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Louis-Joseph Valenne

As told in the first part of this story, Louis-Joseph Valenne from Arquennes, born on September 24, 1787, joined the Napoleonic Army and went back and forth within the European battlefields for eight long years.  Upon demobilization, he comes back to his village of birth, now almost 28 years old.  There, he finds out that his father has died (on January 20, 1814) and that his mother has lost the ability to speak.  Remember that he was the oldest of three sons and two daughters.  His sisters, Rosalie and Anne-Bertine, are 22 and 11 years old.  His brothers, Jean-Baptiste and Joseph, are 25 and 17 years old.  Both are clog makers.  Louis-Joseph had initially learnt the trade of stone cutting, but with quarry operations going into decline, he, too, decides to become a clog maker.

On July 9, 1817, he marries Marie-Rose Dumortier in Nivelles.  On July 20, their union is blessed in Saint Nicolas Church by Priest Malcorps.

On July 9, 1818, Louis-Joseph Valenne is named forest guard by Countess Marie-Henriette de Lalaing (née Countess of Maldeghem) for her properties in Arquennes.

On September 8, 1820 in Nivelles, he signs a lease drafted by the collector of the Count of Lalaing, Adrian Parmentier, concerning a house and its adjacent terrain in the forest of Arpes.  The amount of the annual rent is 137 florins, 14 and a half cents.

In 1835, Louis-Joseph occupies the “guard house” that Count Maximilian Jean de Lalaing had constructed for him.  Later, Louis-Joseph would add stables and his grandson Alfred would construct a barn at the start of this century.  This small farmhouse was known at the start of the 20th century under the name of “Chez Tcheur.”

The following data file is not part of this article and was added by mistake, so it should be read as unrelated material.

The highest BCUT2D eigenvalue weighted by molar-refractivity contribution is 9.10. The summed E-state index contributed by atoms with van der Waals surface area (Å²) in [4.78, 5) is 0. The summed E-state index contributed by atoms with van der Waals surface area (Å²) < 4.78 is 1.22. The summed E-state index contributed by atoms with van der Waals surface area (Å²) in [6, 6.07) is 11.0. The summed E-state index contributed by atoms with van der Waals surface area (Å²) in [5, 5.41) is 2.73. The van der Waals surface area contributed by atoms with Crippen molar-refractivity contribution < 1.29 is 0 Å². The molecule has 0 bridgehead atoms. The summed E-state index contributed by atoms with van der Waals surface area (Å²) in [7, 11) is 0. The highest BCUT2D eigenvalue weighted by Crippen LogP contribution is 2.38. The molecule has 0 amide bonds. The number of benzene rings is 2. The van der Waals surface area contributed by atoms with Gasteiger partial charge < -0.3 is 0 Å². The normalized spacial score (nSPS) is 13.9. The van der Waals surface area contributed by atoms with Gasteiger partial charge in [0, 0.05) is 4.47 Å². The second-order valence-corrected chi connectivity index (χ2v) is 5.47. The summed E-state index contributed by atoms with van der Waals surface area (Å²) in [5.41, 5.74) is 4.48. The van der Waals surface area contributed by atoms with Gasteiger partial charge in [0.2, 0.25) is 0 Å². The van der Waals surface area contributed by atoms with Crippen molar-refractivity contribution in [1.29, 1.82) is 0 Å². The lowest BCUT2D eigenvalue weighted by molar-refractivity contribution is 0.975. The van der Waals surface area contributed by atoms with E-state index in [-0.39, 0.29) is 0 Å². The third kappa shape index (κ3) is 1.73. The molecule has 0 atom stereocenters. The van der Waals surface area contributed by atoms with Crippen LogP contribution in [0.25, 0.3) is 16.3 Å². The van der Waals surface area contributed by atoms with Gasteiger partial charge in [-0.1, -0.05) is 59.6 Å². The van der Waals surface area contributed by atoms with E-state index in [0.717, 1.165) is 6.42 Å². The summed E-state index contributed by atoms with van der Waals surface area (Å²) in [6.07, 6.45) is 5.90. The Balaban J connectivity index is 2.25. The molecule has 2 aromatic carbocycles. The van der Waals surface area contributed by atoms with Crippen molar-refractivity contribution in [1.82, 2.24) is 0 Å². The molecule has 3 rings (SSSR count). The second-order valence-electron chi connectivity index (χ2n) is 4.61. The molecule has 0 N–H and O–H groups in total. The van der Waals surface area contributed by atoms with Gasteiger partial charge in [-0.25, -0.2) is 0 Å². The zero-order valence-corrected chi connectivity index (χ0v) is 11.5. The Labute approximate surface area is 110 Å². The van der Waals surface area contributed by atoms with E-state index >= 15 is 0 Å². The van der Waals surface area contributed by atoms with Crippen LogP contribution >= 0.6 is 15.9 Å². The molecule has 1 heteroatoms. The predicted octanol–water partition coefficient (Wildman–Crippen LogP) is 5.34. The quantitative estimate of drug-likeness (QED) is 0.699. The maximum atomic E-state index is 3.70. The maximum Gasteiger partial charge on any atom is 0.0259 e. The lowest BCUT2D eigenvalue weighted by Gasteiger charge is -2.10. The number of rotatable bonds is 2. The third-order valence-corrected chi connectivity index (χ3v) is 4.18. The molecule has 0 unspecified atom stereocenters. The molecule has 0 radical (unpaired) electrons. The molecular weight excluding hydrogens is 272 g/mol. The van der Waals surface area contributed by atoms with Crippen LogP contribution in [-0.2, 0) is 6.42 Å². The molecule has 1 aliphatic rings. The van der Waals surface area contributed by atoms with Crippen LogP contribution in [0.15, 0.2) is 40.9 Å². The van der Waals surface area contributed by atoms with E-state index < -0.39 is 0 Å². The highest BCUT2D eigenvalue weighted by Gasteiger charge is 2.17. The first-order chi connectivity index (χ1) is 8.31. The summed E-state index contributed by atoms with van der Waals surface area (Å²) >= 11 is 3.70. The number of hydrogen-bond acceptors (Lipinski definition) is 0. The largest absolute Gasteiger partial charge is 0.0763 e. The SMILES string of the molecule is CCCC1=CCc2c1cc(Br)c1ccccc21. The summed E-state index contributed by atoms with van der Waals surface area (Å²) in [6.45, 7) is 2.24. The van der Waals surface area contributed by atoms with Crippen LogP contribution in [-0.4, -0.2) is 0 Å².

The descendants of Louis-Joseph occupied this house until 1932.  His son and his grand-son Louis followed him in his duties as forest guard.

 Louis-Joseph had undoubtedly learned how to read in the barracks, thanks to voluntary tutors.  The notebook relating to his functions as a guard has been conserved.  This document sheds considerable light on the vocabulary of the regional forest guard of the time, on prices and currencies, on the sales of trees, on fines, on the names of people and their professions, and on the disappeared hamlets.

A forest guard is neither a hunting guard nor a rural guard.  To conduct a search, the forest guard must be accompanied by the rural guard or by the mayor.  Between 1818 and 1839, 18 reports were drafted.  Two of them were left without a follow-up.  The convictions concern damages made to live trees, never the collecting of dead wood or kindling.

These reports were drafted by the guard and given to the collector of the Count of Lalaing, Adrien Parmentier.  The count fixed the amount of the fine and collected it.  In certain cases, the report would be given to the king’s prosecutor at Charleroi and would be registered at Binche.  Sometimes, the guard would get a commission ranging from 1 to 3 francs.  In only one case, the correctional court of Charleroi inflicted a sentence of 8 days in prison, three florins in fines, in addition to the trial costs.

The handwritten notebook kept between 1818 and 1839 also shows us the text of Valenne’s
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